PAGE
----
Acting Greens leader, Adam Bandt, called today for a greater national focus on the growing fire risk that will come with accelerating climate change.
"The Greens are very concerned that unless we get climate change under control, Australia may not have enough resources to deal with the growing number and severity of fires," said Mr Bandt.
"Our emergency services, especially our firefighters, were stretched to breaking point on Black Saturday in Victoria. Unfortunately, climate change means Black Saturdays will be more likely and happen more often right around the country.
"Fire services operate within State boundaries, but we need to get a handle at a national level on what we are going to do if the devastation of Black Saturday starts happening in more places more often."
"In the past, we've relied on firefighters and fire fighting equipment from one state moving across borders to help out another state. It's not clear that we have the resources to keep doing that if blazes are burning in several states at once, for example."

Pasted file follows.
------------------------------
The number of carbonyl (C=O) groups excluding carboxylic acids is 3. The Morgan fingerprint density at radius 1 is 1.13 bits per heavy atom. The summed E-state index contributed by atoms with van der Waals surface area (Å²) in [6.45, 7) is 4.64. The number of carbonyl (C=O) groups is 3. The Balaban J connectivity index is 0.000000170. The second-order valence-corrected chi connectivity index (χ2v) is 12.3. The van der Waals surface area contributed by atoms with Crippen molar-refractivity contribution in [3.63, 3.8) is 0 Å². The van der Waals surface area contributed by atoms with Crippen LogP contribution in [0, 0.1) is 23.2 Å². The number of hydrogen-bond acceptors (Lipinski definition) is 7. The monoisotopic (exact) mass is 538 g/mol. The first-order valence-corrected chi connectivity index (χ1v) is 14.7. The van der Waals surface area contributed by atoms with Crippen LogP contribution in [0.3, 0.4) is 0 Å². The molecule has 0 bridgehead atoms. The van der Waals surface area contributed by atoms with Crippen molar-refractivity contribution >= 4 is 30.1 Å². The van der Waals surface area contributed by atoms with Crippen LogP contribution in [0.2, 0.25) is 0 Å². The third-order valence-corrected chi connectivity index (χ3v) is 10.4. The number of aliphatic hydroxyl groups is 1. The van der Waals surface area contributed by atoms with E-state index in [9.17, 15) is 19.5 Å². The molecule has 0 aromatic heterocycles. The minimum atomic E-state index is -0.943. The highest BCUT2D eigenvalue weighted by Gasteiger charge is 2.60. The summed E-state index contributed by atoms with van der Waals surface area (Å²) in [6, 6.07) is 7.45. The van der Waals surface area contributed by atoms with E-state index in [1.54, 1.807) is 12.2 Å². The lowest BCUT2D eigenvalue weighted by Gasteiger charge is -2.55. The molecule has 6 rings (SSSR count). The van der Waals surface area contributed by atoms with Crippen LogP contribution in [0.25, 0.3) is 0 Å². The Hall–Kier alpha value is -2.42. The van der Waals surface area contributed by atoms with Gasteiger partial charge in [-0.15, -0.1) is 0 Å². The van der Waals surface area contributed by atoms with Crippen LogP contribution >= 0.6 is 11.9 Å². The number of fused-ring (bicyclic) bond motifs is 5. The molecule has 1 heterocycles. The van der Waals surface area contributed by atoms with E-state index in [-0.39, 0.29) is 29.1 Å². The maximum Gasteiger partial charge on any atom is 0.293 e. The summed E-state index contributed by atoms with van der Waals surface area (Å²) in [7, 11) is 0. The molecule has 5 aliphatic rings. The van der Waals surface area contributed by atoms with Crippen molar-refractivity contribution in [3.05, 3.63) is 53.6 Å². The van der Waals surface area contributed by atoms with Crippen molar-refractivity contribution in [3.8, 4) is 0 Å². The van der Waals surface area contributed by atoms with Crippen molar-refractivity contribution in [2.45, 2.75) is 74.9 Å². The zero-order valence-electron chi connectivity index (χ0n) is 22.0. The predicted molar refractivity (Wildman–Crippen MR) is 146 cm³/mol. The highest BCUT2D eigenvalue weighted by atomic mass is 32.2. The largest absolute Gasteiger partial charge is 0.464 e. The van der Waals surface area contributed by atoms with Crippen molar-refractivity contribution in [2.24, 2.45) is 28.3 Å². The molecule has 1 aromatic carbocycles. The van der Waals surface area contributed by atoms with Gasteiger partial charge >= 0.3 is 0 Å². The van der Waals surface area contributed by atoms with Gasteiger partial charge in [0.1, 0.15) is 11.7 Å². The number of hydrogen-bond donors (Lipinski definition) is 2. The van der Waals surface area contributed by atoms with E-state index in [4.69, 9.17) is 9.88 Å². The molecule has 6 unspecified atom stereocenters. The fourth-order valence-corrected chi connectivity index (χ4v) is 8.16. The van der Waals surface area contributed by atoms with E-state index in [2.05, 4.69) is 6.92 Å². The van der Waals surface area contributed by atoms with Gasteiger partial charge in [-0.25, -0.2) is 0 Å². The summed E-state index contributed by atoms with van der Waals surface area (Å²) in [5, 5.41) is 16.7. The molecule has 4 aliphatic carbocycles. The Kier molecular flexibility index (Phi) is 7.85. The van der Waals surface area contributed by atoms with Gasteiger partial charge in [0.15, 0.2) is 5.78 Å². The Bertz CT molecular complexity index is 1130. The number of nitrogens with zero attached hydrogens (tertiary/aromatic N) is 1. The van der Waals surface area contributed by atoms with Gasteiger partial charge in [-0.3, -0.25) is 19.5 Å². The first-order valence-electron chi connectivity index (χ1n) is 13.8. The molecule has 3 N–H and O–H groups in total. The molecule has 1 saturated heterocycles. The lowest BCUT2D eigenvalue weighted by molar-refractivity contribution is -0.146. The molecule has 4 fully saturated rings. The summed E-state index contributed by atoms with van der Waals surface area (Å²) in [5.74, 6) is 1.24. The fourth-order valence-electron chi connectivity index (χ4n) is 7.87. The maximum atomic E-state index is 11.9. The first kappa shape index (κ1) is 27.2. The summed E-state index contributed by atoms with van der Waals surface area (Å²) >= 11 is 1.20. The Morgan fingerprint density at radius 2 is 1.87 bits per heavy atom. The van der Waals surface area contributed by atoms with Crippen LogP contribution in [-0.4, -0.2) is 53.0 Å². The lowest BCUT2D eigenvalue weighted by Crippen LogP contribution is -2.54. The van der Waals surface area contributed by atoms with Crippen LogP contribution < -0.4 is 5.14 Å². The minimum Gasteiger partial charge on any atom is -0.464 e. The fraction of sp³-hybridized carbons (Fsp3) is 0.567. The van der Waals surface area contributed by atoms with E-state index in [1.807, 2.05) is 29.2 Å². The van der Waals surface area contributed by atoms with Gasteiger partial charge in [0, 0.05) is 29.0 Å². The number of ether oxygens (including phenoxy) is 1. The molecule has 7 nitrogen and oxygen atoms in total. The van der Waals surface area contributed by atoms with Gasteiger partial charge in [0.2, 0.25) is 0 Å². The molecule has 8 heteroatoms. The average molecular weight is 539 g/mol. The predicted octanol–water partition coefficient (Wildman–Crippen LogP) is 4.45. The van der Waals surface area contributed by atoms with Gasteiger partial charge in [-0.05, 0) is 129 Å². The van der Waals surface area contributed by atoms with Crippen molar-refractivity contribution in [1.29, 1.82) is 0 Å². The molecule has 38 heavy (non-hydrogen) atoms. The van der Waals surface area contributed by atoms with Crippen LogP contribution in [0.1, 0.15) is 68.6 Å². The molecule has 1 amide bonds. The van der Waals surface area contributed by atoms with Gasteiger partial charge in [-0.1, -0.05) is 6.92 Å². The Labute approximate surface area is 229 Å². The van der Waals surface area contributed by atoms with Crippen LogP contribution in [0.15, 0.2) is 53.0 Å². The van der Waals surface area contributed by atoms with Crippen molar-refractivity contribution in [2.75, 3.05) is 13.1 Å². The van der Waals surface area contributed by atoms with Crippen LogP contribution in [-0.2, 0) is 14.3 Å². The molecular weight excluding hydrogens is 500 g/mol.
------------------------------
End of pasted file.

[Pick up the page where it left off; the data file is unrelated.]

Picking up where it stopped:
"The national body looking at some of these questions, the Bushfire Cooperative Research Centre, runs out of federal funding in the middle of 2013. The Government should establish a National Fire Institute to take its place, so that agencies, firefighters and researchers have a permanent body planning to deal with increased fires arising from climate change."
"I am worried that the lessons of Black Saturday haven't been heeded by our federal and state governments. This is despite the Royal Commission and the findings of the Climate Commission."
"This season in Victoria may not be as bad in the bush, but grassfires are still a big threat and weather is unpredictable."
"Fires will get more frequent because of climate change and Melbourne is growing so we need to grow our emergency services too."
"A Greens' initiated Senate inquiry, which will examine what is needed to prepare for extreme weather events across the country, will be crucial in determining our national fire readiness."
Submissions to the inquiry are due in January and the inquiry will report in March.
Conditions for large and intense bushfires are likely to become more common in the future. The number of ‘very high' and ‘extreme' fire danger days could increase significantly over the next few decades.
28 December 2012